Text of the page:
The beginners were all able to find the first beacon within 2 minutes. Problems began with the second beacon, in 5 out of 40 cases the second beacon was not found in the required time and things got worse when searching for the 3rd target where four of the five transceiver had trouble finding the victim.
The tests showed that there were considerable differences between the various transceivers in multi-victim scenarios. The fastest transceiver to the first target was the BCA Tracker 2, confirming BCA’s marketing that for beginners, at least, simple is better.
Overall, and including 2nd and 3rd victims the Mammut Element came out best with fast search times and only 1 victim missed on the 3rd target. The Pieps DSP Tour and Arva Axis had problems with the marking function which caused particular difficulties with 3 victim searches. The Tracker 2 out perfomed the Pieps and Arva and even came in just ahead of the Ortovox 3+.
The advanced users were all able to find the first beacon in the required time with the Mammut Pulse being the strongest performer. Only the most complex tests posed real problems for the searchers and then only when looking for the 3rd and 4th victim. Advanced users were able to find the beacons even where the marking function failed to work properly. They had most problems using the marking function of the DSP Pieps but the differences between the transceiver types were marginal. Professional rescue workers were, on average, 20% faster than guides or club instructors.
It is clear that Beginner and Intermediate users are much more dependent on the ease of use and tolerance of their transceiver. Their lack of experience, training level and the limitations of the transceiver made applying alternative search strategies difficult once they reached the limit of their device. There is a clear difference in the speed of professional rescue workers and other users.
If you are worried about multi-victim searches but are on a limited budget then the Mammut Element is a good investment. It would suit professionals taking exams where setting up complex searches with faulty beacons is beyond the scope of the organizers. Recreational users would also be well served by the BCA Tracker II. It is not as strong performer where 3 or more victims are buried in proximity but is extremely rapid to find a single victim and reasonable on 2 victim searches. For Pros, who have the training to exploit the advanced features, the Mammut Pulse is a very strong performer.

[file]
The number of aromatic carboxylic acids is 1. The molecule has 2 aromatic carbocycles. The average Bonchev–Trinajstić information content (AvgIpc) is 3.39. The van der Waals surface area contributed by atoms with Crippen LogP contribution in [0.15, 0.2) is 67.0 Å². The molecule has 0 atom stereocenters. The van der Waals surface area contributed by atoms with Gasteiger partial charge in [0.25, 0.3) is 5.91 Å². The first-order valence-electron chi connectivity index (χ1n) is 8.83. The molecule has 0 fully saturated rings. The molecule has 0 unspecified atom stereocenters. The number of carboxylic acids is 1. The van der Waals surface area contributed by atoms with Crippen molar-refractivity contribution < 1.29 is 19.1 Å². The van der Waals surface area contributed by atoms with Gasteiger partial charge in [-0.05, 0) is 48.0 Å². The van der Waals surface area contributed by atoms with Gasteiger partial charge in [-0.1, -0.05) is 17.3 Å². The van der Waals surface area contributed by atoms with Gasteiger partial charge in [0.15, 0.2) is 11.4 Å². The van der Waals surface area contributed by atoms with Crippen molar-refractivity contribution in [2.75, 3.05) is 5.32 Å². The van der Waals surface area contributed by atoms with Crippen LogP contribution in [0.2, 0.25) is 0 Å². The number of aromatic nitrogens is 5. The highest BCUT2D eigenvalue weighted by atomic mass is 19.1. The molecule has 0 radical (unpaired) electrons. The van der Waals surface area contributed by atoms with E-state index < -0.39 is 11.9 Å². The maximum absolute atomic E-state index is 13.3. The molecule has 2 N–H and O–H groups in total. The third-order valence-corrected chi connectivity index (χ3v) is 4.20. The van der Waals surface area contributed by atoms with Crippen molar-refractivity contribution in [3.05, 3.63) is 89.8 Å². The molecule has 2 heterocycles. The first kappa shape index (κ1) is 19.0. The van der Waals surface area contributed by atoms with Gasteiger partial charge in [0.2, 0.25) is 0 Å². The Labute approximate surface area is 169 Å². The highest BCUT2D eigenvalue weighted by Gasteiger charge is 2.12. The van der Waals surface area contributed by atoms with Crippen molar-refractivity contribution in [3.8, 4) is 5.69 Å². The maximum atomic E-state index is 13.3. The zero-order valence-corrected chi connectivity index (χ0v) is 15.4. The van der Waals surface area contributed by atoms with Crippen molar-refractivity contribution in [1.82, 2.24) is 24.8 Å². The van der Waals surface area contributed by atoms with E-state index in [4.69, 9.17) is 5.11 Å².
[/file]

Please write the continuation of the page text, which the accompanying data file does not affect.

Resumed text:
Posted by davidof
on Wednesday, 23 January, 2013 at 07:27 PM
Almost all modern digital beacons are all pretty good at simple single victim searches. This means the beacon companies need a way of differentiating their products. In recent years this seems to have been achieved by adding multi-victim features with mask function.
1) Surveys & tests, such as the one above, ignore the time it will take to dig a victim out. Ideally once a victim is located you turn their beacon off ASAP. Locating 4 beacons in 10 minutes is no use if you cant dig them out!
2) Multi-victim features will probably only be used when there are 2+ victims AND also 2+ searchers. Even in this scenario would the searchers be better concentrating all efforts on digging out the first victim before trying to locate the second ?
3) Due to existing standards the mask function will never work perfectly. Therefore to be 100% competent requires training and practice in 3 circle techniques / grid techinques etc.
IMHO there is now a danger the multi-victim feature is wrongly used as the main differentiator between models. Better to concentrate on the basics (unless perhaps if your a professional ski patroller or UIAGM etc)
Posted by on Tuesday, 05 February, 2013 at 09:22 AM